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Mark Carney: The Canadian to save England’s economy?

Jennifer Kwan

In taking the top job at the Bank of England, Mark Carney is stepping outside of his comfort zone, leaving one of the world's most stable economies to help fix a region that faces hefty hurdles.

Carney, who characterized the decision as being difficult but the right one, says he looks forward to the challenge, even if it is rife with monetary, economic and banking issues he must carefully manage as the U.K. faces the threat of a triple-dip recession.

Carney's to-do list is long. He must help revitalize a bigger economy that, according to the latest figures, grew a slim 1 per cent in the third quarter. Inflation is a nagging problem. Carney must help figure out what to do with the UK's troubled banking system and consider how to handle quantitative easing, or bond buying from newly-created money to boost economic growth.

All this as the Organisation for Economic Cooperation and Development, a Paris-based think tank, slashed its global growth forecasts on Tuesday. It warned that the debt crisis in the recession-hit euro zone is the greatest threat to the world economy. It also sums up the UK's growth outlook like this: the global economic slowdown, euro area uncertainty, necessary fiscal retrenchment and private deleveraging are generating headwinds for the economy.

"He's a very capable and ambitious individual and may well want greater challenges," said Paul Ferley, assistant chief economist at Royal Bank of Canada. "If that's what he wants, he's certainly going to get it at the Bank of England."

The Brits are cautiously optimistic with some press using soccer analogies to rationalize the surprise announcement on Monday about Carney, the first non-Brit to head Threadneedle Street, the bank's nickname, in its 318-year history.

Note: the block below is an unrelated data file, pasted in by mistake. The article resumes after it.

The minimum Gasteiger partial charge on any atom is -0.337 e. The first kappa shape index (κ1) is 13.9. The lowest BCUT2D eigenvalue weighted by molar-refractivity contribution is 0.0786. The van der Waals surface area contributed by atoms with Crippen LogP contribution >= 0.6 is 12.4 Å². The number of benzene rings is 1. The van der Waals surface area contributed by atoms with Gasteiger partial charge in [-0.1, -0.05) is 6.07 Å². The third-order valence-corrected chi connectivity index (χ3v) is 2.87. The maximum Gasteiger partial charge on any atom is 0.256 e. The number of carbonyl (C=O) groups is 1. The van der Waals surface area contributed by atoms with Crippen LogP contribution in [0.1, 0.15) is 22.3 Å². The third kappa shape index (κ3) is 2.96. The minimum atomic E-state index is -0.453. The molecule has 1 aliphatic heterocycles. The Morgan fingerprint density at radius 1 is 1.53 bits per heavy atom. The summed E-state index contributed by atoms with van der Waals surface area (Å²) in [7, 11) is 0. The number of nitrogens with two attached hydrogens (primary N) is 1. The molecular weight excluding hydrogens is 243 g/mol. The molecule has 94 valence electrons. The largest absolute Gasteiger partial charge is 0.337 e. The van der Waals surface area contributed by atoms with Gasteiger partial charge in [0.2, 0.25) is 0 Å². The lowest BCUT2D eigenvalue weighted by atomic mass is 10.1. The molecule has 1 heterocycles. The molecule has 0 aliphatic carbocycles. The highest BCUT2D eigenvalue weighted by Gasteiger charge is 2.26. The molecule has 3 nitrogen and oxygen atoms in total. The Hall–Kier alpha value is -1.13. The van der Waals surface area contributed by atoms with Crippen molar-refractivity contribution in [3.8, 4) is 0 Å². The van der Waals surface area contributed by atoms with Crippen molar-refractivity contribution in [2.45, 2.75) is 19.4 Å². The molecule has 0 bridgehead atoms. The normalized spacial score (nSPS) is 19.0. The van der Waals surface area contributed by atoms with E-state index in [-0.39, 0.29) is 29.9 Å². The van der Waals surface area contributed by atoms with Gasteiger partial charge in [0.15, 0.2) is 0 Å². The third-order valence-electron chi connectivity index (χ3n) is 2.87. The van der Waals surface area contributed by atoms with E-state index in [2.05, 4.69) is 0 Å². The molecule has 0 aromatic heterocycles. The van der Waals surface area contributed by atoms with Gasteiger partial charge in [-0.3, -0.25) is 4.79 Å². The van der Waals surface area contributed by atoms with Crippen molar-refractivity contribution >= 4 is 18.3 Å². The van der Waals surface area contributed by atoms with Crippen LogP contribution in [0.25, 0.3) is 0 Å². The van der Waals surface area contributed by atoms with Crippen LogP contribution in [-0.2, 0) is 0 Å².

"Let's hear it for Mark Carney, the Treasury's Sven-Göran Eriksson," the Guardian noted, referring to a foreigner brought in to manage England's national soccer team in the early 2000s.

The Telegraph stated "True enough, central banking is not Premier League football, where a foreign sounding name is a positive pre-qualification for management." But, Jeremy Warner went on to ask, "If an Italian, Mario Draghi, can be thought an acceptable central banker to Germany and France, why not a Canadian to Britain?"

But let's be honest, Carney's resume probably didn't hurt his chances. At 47, he is a former Goldman Sachs investment banker so he has the hands-on, private-sector experience needed to navigate financial markets. He brought that experience to the Bank of Canada when he was appointed governor in early 2008, and as its boss won plaudits around the world for helping to ensure Canada avoided being dragged down in the dumps during the financial crisis.

As chair of the Financial Stability Board, set up by the G20 to oversee regulation and reform in the global financial system, he's got credibility outside of Canada. Time Magazine also listed Carney as a top influential person in 2010, saying he was charming and wicked smart. On a personal level, his wife is British.

In the end, Carney has his work cut out for him and the UK is certain to benefit from his services. As Canada's Finance Minister Jim Flaherty put it: "It is our loss. Of course it is."